The conclusions that stem from my findings in this paper, are like I previously stated; the importance of being aware of what prescriptions are given and the specifics about a drug, the benefits of knowing what the FDA does and how it effects us daily, and how to recognize fraud in the major pharmaceutical companies and what can and is being done to stop and prevent such actions. Medical fraud has been around as long as medicine has existed. It was not until early in the twentieth century that there was much difference between the practices of mainstream medicine and quacks.
Medicine made from unknown natural oils and such were passed off to have healing attributes while containing nothing of the sort. People are inclined to spend their money on anything they believe will make their quality of life better, and anyone who claims to know how to cure a health ailment becomes a medical expert. Today it has become easier to commit medical fraud because the Internet is making it easier to promote worthless products to an even larger audience and sophisticated marketing ploys are easier to pull off.
However, the psychology and operating method of using people’s fears and unrealistic expectations to make a buck selling worthless medical treatments or devices has not changed. One form of medical fraud is known as off labeling. A drug is used off label when the doctor prescribes that drug for a medical use other than the one that received Food and Drug Administration approval. Off label prescribing is a commonly used and accepted medical practice. These drugs do have FDA approval but for a different use. (Lawrence, 2008) Off labeling has its risk and its benefits.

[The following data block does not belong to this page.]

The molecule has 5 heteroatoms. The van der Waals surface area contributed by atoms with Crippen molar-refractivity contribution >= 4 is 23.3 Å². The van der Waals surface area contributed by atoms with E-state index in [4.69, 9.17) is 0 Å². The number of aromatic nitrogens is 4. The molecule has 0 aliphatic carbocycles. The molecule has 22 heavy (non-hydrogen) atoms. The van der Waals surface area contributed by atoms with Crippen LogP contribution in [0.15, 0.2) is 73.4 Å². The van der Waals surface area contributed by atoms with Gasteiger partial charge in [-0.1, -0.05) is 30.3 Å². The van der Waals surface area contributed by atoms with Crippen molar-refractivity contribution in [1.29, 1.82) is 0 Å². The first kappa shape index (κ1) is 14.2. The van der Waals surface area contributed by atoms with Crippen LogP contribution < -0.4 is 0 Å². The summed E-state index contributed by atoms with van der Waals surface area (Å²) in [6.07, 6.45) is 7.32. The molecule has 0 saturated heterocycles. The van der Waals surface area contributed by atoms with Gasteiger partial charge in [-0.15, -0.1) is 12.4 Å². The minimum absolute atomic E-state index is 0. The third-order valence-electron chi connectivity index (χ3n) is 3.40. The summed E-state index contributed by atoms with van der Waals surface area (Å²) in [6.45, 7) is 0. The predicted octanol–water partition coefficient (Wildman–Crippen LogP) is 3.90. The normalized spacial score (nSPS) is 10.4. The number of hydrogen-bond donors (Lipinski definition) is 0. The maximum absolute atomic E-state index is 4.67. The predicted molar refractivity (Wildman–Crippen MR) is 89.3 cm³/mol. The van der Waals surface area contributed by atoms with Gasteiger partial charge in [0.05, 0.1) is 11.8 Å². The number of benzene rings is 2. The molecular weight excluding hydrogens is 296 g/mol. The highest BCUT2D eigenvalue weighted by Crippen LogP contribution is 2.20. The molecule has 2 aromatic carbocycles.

Although in recent healthcare history, off labeling has been getting a bad reputation, it remains to be a beneficial thing for a lot of consumers. The truth that off labeling is completely legal shouldn’t be forgotten. Caleb Alexander, who is a medical ethics advocate and assistant professor of medicine at the University of Chicago Medical Center, asserts “Many people may be surprised to know that the FDA regulates drug approval, not drug prescribing, and … doctors are free to prescribe a drug for any reason they think is medically appropriate” (SLHG, 2009).
Off label prescribing isn’t necessarily bad. It can be beneficial, especially when patients have exhausted all other approved options, as may be the case with rare diseases or cancer. While a patient can surely benefit from the off labeling of a prescription drug, few are aware that they are receiving an off labeled drug. While it would seem to be illegal to keep medical information from a patient, doctors are not required to tell a patient that a drug is being used off label. (Findlaw, 2009) A big example of what off labeling would be Aspirin, though not as seemingly harmful as other drugs could be.